LUMBERTON, N.C. (WBTW) — This week marks five years since the mysterious deaths of three women in Lumberton. One of the victims’ mothers hopes to find answers in the unsolved case and more than 200 other cold cases.

Shelia Price has compiled a notebook with pictures and notes on more than 200 missing and murdered people throughout the region, with cases spanning decades.

“Every picture in this notebook, I know their mothers are crying out like me, wanting justice,” Price said.

The notebook includes information on her own daughter, Rhonda Jones, whose body was found naked in a dumpster. The bodies of Christina Bennett and Megan Oxendine were found in the same East Lumberton neighborhood around the same time.

“My daughter didn’t deserve to be thrown in a trash can,” Price said. “I promise, whoever did that will pay for touching that, because that was mine. You had no right to put your hands on her. That’s where you messed up — when you killed that one, I started fighting for those three, then. All of them.”

After her daughter’s death, Price started networking. She found others with similar experiences — a dead relative and no answers. She started the organization “Shatter the Silence” as a support group for those with missing or murdered loved ones, but it eventually became much more.

“I thought it was just going to be a group where we could talk to each other, comfort each other,” Price said. “Then it started growing and people said we needed to start marching. I said, ‘Well, we can do that.'”

Shatter the Silence now has nearly 10,000 members on Facebook. The group regularly attends high-visibility events in Robeson County, like the Lumbee Homecoming and Lumberton Christmas Parade. Members decorate their cars with images of the loved ones they lost and carry a massive banner featuring their faces.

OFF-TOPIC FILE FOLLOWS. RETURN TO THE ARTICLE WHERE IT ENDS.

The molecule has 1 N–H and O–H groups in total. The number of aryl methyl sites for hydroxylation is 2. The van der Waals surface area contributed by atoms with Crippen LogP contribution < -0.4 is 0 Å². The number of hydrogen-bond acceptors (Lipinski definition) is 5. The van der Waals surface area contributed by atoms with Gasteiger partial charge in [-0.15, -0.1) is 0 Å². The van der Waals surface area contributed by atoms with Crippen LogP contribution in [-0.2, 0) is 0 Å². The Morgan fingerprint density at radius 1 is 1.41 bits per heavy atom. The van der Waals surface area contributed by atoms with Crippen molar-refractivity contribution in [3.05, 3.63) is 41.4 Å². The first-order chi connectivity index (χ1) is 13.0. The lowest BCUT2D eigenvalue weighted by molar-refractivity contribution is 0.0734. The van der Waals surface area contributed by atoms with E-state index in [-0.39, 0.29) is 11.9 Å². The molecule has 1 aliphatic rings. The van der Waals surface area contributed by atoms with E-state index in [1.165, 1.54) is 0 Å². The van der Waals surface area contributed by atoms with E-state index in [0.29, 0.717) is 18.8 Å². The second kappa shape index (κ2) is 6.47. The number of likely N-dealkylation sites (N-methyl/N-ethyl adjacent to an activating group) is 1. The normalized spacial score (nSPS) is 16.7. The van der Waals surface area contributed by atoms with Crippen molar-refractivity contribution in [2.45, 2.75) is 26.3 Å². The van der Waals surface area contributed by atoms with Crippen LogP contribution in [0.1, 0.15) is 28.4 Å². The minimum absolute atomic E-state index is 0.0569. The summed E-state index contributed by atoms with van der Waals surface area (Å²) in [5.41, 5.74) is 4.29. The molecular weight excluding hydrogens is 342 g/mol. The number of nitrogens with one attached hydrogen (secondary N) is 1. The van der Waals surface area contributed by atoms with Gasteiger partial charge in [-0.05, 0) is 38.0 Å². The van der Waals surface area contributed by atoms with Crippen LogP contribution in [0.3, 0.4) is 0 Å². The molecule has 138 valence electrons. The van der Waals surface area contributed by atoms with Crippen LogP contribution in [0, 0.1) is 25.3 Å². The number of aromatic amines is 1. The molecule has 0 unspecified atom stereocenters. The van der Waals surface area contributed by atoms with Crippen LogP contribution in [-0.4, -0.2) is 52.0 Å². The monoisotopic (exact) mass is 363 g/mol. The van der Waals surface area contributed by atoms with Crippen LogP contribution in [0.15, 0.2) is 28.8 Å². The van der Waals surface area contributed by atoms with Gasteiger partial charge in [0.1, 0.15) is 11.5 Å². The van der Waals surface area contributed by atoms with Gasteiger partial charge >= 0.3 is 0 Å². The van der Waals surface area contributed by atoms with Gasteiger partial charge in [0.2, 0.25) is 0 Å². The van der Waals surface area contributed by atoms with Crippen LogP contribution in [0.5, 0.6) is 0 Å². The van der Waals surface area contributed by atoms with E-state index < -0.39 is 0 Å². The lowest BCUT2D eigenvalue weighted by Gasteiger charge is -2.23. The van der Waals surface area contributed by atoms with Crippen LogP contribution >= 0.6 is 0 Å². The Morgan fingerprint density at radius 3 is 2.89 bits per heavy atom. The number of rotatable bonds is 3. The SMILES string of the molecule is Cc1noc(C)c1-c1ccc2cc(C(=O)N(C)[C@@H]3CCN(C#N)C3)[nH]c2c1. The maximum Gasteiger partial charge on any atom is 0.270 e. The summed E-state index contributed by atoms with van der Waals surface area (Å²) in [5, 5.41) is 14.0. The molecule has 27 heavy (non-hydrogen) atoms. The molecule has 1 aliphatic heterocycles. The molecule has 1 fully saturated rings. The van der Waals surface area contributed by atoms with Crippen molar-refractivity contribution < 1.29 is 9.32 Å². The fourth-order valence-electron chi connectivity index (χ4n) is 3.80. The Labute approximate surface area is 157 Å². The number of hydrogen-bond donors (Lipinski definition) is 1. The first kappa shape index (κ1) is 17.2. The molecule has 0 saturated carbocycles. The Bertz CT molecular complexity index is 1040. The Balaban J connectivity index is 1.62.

“Because people see us, people hear our voices,” Price said.

She said as the work continues, she has started to see more people take notice. Stories of victims associated with the group have been picked up by TV stations, newspapers and podcasts from around the Carolinas and beyond.

“Shatter the Silence is helping and we are being heard.” Price said. “It took us five years and we are still getting started, because the group keeps growing, and we are fighting.”

In spite of the progress, the vast majority of the cases remain unsolved. Price said the rare ones that eventually get solved can often take years to play out in court and result in lighter sentences than the victims’ families would prefer. She wants to see systemic change to address that.

“Something needs to be done. We need stricter laws and stricter punishment,” Price said. “Mainly stricter punishment, because in this county, people know you can just kill somebody, go to court, pull a couple years and be back out.”

She said until all the cases in her notebook are solved, Shatter the Silence isn’t going anywhere.

“I’m tired of crying,” Price said. “That’s why I do what I do, because I’m tired. I shouldn’t have had to play detective for five years. No one is paying me to keep all these records or answer the phone at 2 a.m. because a mother wants me to listen and talk about their child. But I do it because I know how they feel.”

Shatter the Silence will host a celebration of life for Jones, Bennett and Oxendine on Saturday at Luther Britt Park in Lumberton. It begins at 1 p.m. and will feature presentations from activists, advocates and families of victims.